Monday, January 25, 2010

Cultures and Vultures


 California Condor

After watching the movie Avatar I had a dream.     There was a
captive sick black owl - except owls aren't ever black.   As I
got close the face slowly turned into that of a scarred, featherless human face,
much like a vulture's head would look. 
This dream seemed to tell me that we humans need to use our heads if we
want to connect to other beings in life giving ways - that care for our lives
and the lives of others.

We use our heads by integrating all that
evolution has brought us - our inner lives of emotions and thoughts, and our
understanding of the exteriors world around us. 
A framework for integrating this is known as integral theory, and in the
case of ecology, integral ecology.  Integral
ecology helps affirm the awareness of interconnection, of seeing and accepting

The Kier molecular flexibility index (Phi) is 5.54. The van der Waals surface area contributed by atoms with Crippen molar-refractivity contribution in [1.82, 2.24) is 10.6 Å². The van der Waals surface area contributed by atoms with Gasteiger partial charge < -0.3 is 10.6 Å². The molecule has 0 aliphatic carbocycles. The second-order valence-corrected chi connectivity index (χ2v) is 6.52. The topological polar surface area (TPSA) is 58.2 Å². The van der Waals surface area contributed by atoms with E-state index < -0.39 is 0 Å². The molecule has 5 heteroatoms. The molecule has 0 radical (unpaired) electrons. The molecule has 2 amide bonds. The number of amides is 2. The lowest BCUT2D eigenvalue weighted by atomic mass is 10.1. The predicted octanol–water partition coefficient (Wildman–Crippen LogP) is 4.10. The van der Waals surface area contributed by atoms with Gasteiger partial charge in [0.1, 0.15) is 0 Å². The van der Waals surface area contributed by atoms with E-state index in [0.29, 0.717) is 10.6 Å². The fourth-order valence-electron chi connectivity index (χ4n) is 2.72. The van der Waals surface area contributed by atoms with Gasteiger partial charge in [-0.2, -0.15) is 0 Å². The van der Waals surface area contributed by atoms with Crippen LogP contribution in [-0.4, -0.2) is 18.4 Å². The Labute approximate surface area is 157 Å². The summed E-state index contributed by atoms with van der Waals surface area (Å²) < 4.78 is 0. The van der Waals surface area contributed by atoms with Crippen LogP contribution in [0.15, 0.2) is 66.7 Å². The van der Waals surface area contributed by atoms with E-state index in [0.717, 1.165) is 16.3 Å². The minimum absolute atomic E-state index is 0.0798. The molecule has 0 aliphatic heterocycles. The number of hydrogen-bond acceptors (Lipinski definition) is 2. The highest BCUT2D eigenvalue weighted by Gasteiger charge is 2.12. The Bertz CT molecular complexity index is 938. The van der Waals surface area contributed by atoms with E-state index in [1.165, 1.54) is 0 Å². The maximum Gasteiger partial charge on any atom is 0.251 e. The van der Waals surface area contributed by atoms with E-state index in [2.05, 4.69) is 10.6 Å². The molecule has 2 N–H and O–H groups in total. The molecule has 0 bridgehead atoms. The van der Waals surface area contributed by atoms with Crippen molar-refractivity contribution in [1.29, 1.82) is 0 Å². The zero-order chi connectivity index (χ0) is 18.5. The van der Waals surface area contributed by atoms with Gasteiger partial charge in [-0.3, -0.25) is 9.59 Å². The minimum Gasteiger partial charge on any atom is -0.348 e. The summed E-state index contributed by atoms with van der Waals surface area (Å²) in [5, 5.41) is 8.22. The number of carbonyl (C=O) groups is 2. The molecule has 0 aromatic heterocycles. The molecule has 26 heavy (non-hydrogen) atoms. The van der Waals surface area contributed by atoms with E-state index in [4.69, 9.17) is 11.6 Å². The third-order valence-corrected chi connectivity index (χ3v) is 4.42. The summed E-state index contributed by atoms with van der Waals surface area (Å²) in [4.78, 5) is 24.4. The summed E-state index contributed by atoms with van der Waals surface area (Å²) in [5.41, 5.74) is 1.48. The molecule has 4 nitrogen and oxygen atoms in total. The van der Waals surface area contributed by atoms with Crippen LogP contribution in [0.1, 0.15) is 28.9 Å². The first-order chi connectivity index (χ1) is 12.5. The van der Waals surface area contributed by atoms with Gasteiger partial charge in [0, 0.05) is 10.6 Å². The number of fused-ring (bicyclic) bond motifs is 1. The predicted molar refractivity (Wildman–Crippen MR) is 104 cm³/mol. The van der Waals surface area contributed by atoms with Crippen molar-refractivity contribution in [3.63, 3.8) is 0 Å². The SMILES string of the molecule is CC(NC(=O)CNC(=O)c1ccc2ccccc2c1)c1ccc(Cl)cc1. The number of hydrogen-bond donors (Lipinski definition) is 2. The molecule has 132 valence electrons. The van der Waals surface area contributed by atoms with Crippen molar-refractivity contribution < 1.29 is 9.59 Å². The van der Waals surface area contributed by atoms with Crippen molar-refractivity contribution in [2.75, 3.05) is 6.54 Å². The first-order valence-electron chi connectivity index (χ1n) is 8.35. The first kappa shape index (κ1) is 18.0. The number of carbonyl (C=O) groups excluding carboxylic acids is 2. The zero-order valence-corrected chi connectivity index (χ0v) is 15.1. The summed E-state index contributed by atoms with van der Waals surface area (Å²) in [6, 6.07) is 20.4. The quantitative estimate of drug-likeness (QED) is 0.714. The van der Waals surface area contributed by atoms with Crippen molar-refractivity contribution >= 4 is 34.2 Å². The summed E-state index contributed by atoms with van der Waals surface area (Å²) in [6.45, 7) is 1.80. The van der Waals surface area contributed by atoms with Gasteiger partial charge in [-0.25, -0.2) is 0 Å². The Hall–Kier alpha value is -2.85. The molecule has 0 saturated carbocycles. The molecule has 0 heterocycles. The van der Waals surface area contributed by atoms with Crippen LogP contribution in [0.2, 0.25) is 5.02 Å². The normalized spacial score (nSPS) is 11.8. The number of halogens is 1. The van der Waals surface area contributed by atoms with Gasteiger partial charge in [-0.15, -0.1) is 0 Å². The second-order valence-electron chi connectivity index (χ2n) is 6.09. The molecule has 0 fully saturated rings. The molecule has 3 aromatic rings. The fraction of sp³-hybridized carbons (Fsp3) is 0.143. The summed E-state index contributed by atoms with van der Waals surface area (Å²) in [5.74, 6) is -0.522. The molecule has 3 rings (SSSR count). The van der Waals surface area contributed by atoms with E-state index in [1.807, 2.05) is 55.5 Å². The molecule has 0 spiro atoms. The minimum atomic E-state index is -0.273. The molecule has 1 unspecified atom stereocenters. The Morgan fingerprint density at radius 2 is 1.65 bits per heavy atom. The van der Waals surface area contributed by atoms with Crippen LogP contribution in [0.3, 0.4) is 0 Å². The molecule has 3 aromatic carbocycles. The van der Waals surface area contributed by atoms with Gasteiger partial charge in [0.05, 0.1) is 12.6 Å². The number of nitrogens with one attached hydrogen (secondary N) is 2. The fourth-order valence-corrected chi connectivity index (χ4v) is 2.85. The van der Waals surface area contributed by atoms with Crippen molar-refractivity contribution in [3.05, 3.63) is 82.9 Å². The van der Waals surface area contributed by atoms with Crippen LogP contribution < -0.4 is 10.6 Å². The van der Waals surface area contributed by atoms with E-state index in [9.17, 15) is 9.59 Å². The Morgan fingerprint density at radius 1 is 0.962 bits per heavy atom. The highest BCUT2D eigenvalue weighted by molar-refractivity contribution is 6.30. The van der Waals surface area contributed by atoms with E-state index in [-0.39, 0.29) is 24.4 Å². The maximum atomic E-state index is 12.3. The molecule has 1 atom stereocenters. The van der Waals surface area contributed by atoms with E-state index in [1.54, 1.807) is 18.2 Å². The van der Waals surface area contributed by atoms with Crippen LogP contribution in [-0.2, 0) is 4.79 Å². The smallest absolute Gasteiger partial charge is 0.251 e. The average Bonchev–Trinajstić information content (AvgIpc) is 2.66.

what is through relationships.  For ecology
without relationships, the interior lives, is only partial ecology.  Integral ecology helps us considers the inner
lives of humans and nonhumans alike, and in so doing find ways to care for them
in a complex reality that is rich in intersubjective relationships and
objective understanding.

In this sermon, delivered to the
Unitarian Universalist Fellowship of Gainesville in honor of National Bird Day
2010,  I reflect on how to use our heads
and hearts by following the flight of the condor.

Cultures and Vultures Part One

Cultures and Vultures Part Two

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